Carved into the side of a Turkish mountain are what look to be the entrances to countless temples, but are in fact the ornate facade of ancient Lycian tombs.
The Lycians believed that their dead were carried to the afterlife by magic winged creatures and thus they placed their honored dead in geographically high places such as the cliffside. Dating back to the 4th century, many of the numerous entryways are adorned with tall Romanesque columns and intricate reliefs, a bit duller from centuries of weathering. The older tombs are often no more than unremarked holes dug into the rock.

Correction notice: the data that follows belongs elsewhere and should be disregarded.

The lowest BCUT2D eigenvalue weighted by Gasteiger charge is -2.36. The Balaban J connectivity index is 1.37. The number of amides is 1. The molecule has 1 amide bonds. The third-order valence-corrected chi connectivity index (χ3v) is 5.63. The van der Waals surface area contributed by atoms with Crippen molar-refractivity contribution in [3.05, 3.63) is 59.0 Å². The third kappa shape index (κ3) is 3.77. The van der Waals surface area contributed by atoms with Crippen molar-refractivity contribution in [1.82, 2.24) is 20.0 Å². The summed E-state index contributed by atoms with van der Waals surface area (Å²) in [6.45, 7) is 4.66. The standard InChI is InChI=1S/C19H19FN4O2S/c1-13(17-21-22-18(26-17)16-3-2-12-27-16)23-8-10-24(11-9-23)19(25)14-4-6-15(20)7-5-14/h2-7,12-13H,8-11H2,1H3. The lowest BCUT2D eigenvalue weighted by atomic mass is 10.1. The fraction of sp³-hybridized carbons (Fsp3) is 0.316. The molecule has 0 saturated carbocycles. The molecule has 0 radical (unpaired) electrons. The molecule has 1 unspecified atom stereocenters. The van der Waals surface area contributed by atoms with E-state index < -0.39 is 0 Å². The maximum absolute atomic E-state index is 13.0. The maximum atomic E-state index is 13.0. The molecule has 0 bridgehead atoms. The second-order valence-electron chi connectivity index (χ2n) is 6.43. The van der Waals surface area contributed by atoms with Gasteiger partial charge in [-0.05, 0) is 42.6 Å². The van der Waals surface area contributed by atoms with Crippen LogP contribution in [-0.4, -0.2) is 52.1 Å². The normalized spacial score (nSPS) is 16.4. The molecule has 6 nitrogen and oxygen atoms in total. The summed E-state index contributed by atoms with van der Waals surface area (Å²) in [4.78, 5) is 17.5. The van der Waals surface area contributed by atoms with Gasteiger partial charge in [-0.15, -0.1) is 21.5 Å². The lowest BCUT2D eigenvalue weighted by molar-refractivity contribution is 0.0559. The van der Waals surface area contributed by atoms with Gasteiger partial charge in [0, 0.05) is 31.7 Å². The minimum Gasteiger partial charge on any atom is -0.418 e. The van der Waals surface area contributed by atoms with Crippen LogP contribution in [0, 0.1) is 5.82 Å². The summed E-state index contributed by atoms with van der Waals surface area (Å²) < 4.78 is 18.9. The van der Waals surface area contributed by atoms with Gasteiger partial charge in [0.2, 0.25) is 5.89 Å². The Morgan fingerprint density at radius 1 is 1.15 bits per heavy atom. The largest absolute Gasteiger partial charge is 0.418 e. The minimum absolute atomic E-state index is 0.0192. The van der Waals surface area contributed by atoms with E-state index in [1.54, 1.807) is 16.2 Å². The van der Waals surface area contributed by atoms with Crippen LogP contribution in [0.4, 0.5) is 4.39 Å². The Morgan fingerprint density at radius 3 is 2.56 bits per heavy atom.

Despite the external grandeur, the interior of the tombs are spare chambers cut into the rock with a simple monolith inside to display the body and the rooms, are otherwise empty from hundreds of years worth of looting.
Visit Turkey with Atlas Obscura Trips
Istanbul: Exploring the Tastes of Two Continents
On this week-long culinary experience in collaboration with Culinary Backstreets, we’ll be studying the city of Istanbul through its kitchens—investigating the disparate influences that form the great mosaic that is modern-day Istanbul cuisine.